This anthology is an attempt to approach Christian history in that second, more reckless way. You're not going to find many dates here. Nor will you find detailed explanations of the politics, empires, events, or histories taking place in the background. No, instead you'll find the history-makers themselves, in their own words. You'll find sermons, songs, letters, and speeches written by pastors, kings, slaves, councils, and normal, everyday citizens. And you'll quickly realize two things: reading history from the words of those that lived it isn't nearly as hard as you thought it'd be; and even though these believers are separated by thousands of years and thousands of miles, their faith wasn't-isn't-really all that different from yours.
The many variances of the denominational map are represented here. Roman Catholics and Greek Orthodox, Lutherans and Calvinists, scholastics and mystics, and the many others that don't fit neatly into a category. Again, hopefully you'll see that in spite of what we perceive to be many differences, most of our Christian faith is common to us all. Only two documents in this collection were written by non-believers: Galerius the persecuting emperor's reluctant Edict of Toleration and Arius' heretical poem Thalia (clearly denoted as a prime example of the Arian heresy of the fourth century). Additionally, protestants will probably disagree with several of the Catholic statements issued in the years leading up to the Protestant Reformation.
My goal with this book is twofold: the obvious one is that you'll grow closer to Jesus Christ by soaking up the rich wisdom of scripture and the loving devotion to God saturating these ancient pages. The more subtle is that you'll grow closer to your Church family. Not the parishioners you sit next to every Sunday morning, but your big "C" Church family: the believers attending the church down the street who believe slightly differently than you; the congregation across town that baptizes its converts the wrong way (at least in your estimation); the denomination around the world whose worship services seem unorthodox to you; and your brothers and sisters who were slaughtered thousands of years ago for believing things you might take for granted.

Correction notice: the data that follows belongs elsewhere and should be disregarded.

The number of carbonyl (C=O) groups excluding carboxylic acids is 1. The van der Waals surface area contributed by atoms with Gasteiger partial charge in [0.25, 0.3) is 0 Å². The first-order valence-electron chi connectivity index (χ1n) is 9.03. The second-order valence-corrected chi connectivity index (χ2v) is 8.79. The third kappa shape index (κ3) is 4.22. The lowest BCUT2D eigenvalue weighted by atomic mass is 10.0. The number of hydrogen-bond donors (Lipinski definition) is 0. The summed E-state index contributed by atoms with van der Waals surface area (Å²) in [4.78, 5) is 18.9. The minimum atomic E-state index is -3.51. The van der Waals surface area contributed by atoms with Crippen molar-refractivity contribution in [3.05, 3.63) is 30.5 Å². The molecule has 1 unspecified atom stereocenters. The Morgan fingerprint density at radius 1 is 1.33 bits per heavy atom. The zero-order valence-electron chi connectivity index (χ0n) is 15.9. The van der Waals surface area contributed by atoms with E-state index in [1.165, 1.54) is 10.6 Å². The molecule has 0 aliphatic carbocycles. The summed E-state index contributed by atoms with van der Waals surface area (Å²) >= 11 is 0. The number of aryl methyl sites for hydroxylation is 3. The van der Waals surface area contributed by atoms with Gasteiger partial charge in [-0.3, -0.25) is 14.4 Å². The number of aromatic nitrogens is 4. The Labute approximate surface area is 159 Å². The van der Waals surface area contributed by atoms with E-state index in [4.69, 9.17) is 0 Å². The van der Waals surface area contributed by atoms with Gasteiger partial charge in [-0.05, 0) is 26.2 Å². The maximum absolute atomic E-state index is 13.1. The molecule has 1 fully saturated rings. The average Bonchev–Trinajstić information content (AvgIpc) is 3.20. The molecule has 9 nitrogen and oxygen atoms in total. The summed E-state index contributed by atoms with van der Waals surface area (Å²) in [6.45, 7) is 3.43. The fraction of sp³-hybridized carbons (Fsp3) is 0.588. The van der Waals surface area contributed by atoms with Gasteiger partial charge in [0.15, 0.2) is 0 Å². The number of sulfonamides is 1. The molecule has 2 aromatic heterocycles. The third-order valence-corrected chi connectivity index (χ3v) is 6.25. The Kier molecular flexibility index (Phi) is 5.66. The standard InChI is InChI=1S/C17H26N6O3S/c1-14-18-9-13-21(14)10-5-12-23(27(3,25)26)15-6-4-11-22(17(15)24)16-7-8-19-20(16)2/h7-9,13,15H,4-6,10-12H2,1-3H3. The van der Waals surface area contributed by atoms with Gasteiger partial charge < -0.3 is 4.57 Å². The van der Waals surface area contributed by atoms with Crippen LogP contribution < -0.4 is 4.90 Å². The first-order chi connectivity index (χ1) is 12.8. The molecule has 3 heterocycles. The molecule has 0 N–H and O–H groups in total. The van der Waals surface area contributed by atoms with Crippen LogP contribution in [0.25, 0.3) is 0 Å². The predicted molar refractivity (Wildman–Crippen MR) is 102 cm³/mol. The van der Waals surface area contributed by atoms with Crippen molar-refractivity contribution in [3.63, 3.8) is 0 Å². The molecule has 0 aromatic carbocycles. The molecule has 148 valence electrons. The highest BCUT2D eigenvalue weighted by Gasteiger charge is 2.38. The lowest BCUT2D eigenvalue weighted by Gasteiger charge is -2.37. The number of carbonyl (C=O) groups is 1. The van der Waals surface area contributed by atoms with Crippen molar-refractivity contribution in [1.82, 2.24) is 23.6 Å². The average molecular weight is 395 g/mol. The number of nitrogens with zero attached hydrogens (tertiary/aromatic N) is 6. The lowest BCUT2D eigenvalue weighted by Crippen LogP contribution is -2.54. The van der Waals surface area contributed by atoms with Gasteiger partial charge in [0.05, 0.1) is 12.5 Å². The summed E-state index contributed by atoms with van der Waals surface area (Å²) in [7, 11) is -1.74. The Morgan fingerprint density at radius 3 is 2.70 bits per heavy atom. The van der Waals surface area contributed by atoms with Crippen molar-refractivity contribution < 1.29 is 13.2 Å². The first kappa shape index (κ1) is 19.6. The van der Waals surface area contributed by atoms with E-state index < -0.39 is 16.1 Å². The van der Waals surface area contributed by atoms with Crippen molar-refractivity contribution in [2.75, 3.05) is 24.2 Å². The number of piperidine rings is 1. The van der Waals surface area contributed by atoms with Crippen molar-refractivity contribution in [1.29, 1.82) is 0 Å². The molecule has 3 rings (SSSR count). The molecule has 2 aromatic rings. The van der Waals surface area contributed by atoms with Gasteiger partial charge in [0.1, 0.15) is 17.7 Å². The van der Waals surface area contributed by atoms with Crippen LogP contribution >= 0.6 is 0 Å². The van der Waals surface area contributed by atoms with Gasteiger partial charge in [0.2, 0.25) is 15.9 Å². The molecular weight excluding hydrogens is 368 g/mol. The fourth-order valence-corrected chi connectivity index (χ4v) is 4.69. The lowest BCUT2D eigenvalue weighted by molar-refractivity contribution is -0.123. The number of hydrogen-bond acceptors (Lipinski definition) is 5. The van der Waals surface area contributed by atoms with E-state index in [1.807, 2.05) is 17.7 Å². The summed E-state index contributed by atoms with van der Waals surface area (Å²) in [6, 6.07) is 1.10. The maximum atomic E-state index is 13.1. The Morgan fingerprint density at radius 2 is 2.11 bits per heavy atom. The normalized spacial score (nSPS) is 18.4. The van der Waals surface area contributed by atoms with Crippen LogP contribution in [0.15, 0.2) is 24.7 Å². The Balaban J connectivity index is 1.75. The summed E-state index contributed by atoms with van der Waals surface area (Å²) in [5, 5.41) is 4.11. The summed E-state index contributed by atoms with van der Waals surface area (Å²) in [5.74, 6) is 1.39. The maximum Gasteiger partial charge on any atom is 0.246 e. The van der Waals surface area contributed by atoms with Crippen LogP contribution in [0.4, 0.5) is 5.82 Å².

They-we-are all family. We may look differently, speak differently, worship differently, maybe ever believe slightly differently, but so long as we all confess Christ as our Lord and believe in His resurrection, we are family. And the sooner we accept this, the sooner Jesus' words will be realized:
[I pray] for those who will believe in Me through their word; that they all may be one, as You, Father, and in Me, and I in You; that they also may be one in Us, that the world may believe that You sent me. (John 17:21)
So head on out. The water is rather nice today. Jump on in, and enjoy the swim.
|Product dimensions:||6.00(w) x 9.00(h) x 0.76(d)|
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